Amgen to Buy Horizon in Biotech’s Biggest Deal of 2022
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The California-based biotech leader will pay $116.50 for each share of Horizon, according to Reuters. Struck just three weeks before the close of 2022, it is biopharma’s largest deal of the year.
Rumors of a potential acquisition first started circulating last month, after WSJ broke the story. At the time, the company confirmed it was fielding offers from three industry giants - Amgen, Sanofi and Janssen - though discussions were still “highly preliminary.”
Shortly after, Janssen announced “it [did] not intend” to tender any acquisition offers for Horizon, though the company also reserved the right to change its mind within the next 6 months.
Sanofi, which had initially said that any offers it would make Horizon would be in cash, dropped out of the race Sunday, pointing to “transaction price expectations” that “do not meet our value creation criteria.”
Establishing a Rare Immune Disease Presence
The deal brings Horizon’s top asset, Tepezza (teprotumumab-trbw), into the Amgen fold. Tepezza won FDA approval in January 2020 for the treatment of thyroid eye disease, making it the first drug to notch a regulatory nod in this indication in the U.S.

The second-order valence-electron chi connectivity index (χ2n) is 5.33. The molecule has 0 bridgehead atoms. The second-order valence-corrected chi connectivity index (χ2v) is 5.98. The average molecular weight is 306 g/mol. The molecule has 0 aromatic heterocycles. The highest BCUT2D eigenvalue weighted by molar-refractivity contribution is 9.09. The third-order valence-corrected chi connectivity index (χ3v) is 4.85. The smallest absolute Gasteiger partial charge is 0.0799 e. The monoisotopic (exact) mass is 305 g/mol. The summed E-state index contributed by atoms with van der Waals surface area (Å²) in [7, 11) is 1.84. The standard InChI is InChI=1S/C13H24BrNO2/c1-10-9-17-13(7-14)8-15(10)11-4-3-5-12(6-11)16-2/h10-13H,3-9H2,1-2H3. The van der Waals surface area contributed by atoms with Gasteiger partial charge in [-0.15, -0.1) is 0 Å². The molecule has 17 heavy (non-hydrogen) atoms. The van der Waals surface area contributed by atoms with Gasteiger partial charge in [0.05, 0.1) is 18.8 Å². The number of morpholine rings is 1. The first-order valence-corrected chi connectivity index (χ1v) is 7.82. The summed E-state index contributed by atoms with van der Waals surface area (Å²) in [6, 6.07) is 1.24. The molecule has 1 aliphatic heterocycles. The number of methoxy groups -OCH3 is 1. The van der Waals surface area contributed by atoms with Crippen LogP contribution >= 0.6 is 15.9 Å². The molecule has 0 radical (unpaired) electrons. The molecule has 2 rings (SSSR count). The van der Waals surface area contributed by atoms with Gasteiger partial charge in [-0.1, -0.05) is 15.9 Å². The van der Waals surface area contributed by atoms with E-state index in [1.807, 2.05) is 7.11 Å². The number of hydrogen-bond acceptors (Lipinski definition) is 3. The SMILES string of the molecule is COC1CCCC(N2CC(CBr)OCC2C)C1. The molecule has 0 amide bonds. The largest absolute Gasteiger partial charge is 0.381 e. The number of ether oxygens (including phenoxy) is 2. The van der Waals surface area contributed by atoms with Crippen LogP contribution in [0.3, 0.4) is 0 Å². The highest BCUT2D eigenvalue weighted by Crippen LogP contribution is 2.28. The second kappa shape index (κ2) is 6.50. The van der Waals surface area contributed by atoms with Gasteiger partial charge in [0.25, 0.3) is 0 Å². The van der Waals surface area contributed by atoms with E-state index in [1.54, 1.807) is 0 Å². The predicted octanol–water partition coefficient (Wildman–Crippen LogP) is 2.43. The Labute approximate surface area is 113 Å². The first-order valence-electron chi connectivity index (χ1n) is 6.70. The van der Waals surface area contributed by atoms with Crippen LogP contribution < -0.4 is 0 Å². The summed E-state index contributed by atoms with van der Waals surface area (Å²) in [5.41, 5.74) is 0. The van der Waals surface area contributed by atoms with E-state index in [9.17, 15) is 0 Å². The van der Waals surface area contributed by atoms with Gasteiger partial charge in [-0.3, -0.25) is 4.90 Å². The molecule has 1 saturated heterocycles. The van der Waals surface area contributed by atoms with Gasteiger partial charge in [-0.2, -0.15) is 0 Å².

In its Q3 financial results, Horizon reported that Tepezza netted the Irish company $490.9 million in earnings. Driven by strong market growth, Horizon doubled its sales expectation for Tepezza outside the U.S. to $1 billion, up from $500 million. In the U.S., the company continues to project that Tepezza will reach net peak annual sales of over $3 billion.
Horizon also owns Uplizna (inebilizumab-cdon), which it gained with the 2021 acquisition of Viela Bio. Uplizna is an anti-AQP4 antibody approved for the treatment of neuromyelitis optica spectrum disorder, a rare neuroinflammatory autoimmune disorder.
Alongside Uplizna and Tepezza, Horizon’s Orphan Segment, its key strategic growth segment, also has Krystexxa, Ravicti, Actimmune and Procysbi. In Q3, this segment posted net sales of $904.7 million.
For Amgen, the Horizon buyout will bolster its rare and immunological disease pipeline, helping the company carve out a more dominant presence in these therapeutic fields.
In August, Amgen purchased ChemoCentryx for $3.7 billion, gaining access to Tavneos (avacopan), a first-in-class medicine for serious and rare autoimmune diseases. The drug is approved as an adjunctive treatment for ANCA-associated vasculitis, particularly granulomatosis with polyangiitis and microscopic polyangiitis.
Amgen also owns the anti-inflammatory drugs Enbrel (etancercept) and Otezla (apremilast). In the third quarter, sales for Enbrel dipped 14% year-over-year and grew slightly by 3% for Otezla.
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